- Santana Morris has distinguished herself as a dedicated youth leader, who is devoted to nation building and youth advocacy.
- Over the last two years, the Youth Ambassador to the United Nations General Assembly has been using her platform to empower young people in Jamaica and the Diaspora and to advocate for actions to address the concerns and issues that they face.
- Her tenure comes to an end next month, but Santana tells JIS News that the mission will continue to bring youth matters to the attention of policy makers and planners.
Santana Morris has distinguished herself as a dedicated youth leader, who is devoted to nation building and youth advocacy.
Over the last two years, the Youth Ambassador to the United Nations General Assembly has been using her platform to empower young people in Jamaica and the Diaspora and to advocate for actions to address the concerns and issues that they face.
Her tenure comes to an end next month, but Santana tells JIS News that the mission will continue to bring youth matters to the attention of policy makers and planners.
She says that multilingualism and literacy are two areas that she plans to push.
“Multilingualism is one of my passions and it is an advocacy that I have been promoting. I plan to continue to create an application that students, especially at the early childhood level, can benefit from because you know that in order to enforce multilingualism, we would have to start from the foundation.
“So with the app, I am planning to provide it to early childhood institutions across Jamaica through the partnership of my fellow ambassadors in the Commonwealth,” she notes.
An educator with special interest in literacy, Santana says she will also continue to promote reading.
Through her organisation, the Jamaica Intensive Reading Clinic, she has already written six books to help children master the art of reading and develop their critical thinking and analytical skills.
Santana, who was inducted as youth ambassador on November 23, 2017, tells JIS News that her two-year journey has been fulfilling, having gained tremendous experience locally, regionally and internationally.
She notes that her platform gave her a clearer vision of the issues affecting young people in Jamaica and across the globe.
“A good thing about this programme that I enjoyed was it helped us as youth ambassadors to contribute to seeking solutions on youth issues. I have learnt that as young people around the world, we all have (similar) challenges despite borders,” she says.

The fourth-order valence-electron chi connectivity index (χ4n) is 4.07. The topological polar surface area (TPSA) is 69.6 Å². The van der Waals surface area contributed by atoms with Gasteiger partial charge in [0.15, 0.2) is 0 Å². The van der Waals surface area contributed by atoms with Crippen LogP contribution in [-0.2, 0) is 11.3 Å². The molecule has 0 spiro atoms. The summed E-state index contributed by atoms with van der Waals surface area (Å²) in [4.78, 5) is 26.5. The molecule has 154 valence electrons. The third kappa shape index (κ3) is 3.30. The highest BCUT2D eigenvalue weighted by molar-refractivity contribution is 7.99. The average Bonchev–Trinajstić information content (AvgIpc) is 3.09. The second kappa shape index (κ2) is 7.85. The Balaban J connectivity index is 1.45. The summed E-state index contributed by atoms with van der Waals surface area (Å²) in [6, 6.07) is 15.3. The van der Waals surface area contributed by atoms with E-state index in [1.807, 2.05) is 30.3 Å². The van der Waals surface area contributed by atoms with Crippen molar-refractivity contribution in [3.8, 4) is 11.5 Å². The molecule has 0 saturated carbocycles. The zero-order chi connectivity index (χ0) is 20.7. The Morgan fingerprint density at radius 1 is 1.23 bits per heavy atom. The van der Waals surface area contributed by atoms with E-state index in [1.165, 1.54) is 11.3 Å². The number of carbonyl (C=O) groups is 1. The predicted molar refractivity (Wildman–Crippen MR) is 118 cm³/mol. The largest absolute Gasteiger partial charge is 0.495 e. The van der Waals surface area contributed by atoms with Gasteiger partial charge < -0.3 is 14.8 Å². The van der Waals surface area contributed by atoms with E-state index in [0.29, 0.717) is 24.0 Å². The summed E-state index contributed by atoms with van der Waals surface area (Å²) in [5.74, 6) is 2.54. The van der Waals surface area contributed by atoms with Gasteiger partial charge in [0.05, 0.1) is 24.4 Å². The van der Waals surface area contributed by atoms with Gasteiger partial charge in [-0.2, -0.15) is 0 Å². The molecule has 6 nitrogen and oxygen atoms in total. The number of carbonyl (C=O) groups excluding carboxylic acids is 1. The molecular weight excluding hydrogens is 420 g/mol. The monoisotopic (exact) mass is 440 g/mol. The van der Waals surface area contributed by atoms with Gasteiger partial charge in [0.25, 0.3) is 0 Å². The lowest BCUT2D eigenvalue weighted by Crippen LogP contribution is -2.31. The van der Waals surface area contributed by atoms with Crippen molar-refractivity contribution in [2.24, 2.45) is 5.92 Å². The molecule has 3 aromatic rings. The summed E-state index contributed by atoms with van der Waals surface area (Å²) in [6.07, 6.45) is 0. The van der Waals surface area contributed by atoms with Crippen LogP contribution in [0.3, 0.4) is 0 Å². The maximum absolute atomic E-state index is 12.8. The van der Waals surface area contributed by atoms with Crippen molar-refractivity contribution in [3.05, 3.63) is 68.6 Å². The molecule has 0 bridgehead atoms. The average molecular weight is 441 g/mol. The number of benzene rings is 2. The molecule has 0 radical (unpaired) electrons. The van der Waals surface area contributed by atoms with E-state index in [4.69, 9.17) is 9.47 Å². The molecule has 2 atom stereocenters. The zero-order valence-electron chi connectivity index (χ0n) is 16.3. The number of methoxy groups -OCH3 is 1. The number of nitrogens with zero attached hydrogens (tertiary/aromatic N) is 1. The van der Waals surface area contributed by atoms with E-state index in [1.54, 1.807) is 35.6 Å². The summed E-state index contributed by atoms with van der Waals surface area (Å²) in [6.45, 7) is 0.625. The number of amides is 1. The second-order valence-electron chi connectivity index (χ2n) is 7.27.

One of Santana’s main areas of focus as youth ambassador was to provide opportunities for young people to voice their concerns in a positive and effective manner.
This was accomplished through a series of youth dialogues at the high school and collegiate levels.
Santana made visits to Mount Alvernia High, Montego Bay High, Cornwall College, Herbert Morrison Technical High, Spot Valley High, Sam Sharpe Teachers’ College, and Montego Bay Community College in St. James; and William Knibb Memorial High in Trelawny.
She tells JIS News that students openly and passionately shared their views on a number of issues, including poor parenting, absentee fathers, instant gratification, peer pressure and irresponsible use of technology.
“What we have to do as young people is to advocate on these issues and continue to provide solutions in every possible way. I am willing to pass on the knowledge I have received …and I plan to continue by advocacy,” she says.
As Jamaica Youth Ambassador, Santana had the honour of meeting with representatives at the New York City Department of Education in the United States, where she engaged representatives about the cultural peculiarities of young Jamaican migrants in relation to their education.
She also held discussions with Jamaica’s Permanent Representative to the United Nations, Ambassador Courtenay Rattray about various youth-related matters and hosted a motivational forum in Brooklyn, New York, where the engaged young Jamaican nationals.
In addition, she met with Jamaica’s High Commissioner to London, His Excellency Seth George Ramocan, to discuss opportunities for young people living in the United Kingdom (UK).
Santana tells JIS News that her most memorable engagement was her participation in the 24th session of the Youth Assembly in Washington DC in the United States in September 2018.
“During this assembly, I had the distinct honour to make a presentation… on the work that I have been doing in Jamaica. The feedback received from the young people across the Diaspora and stakeholders was incredible,” she says.
She also appeared on television programmes in Canada and the United States to speak about the importance of literacy in the lives of children.
The Jamaica Youth Ambassador Programme is an initiative under the Ministry of Education, Youth and Information aimed at promoting youth advocacy and facilitate the participation of young people in decision-making.
The responsibilities of the office include promoting and advocating action on critical national and international issues, and bringing national youth matters to the attention of policymakers and planners.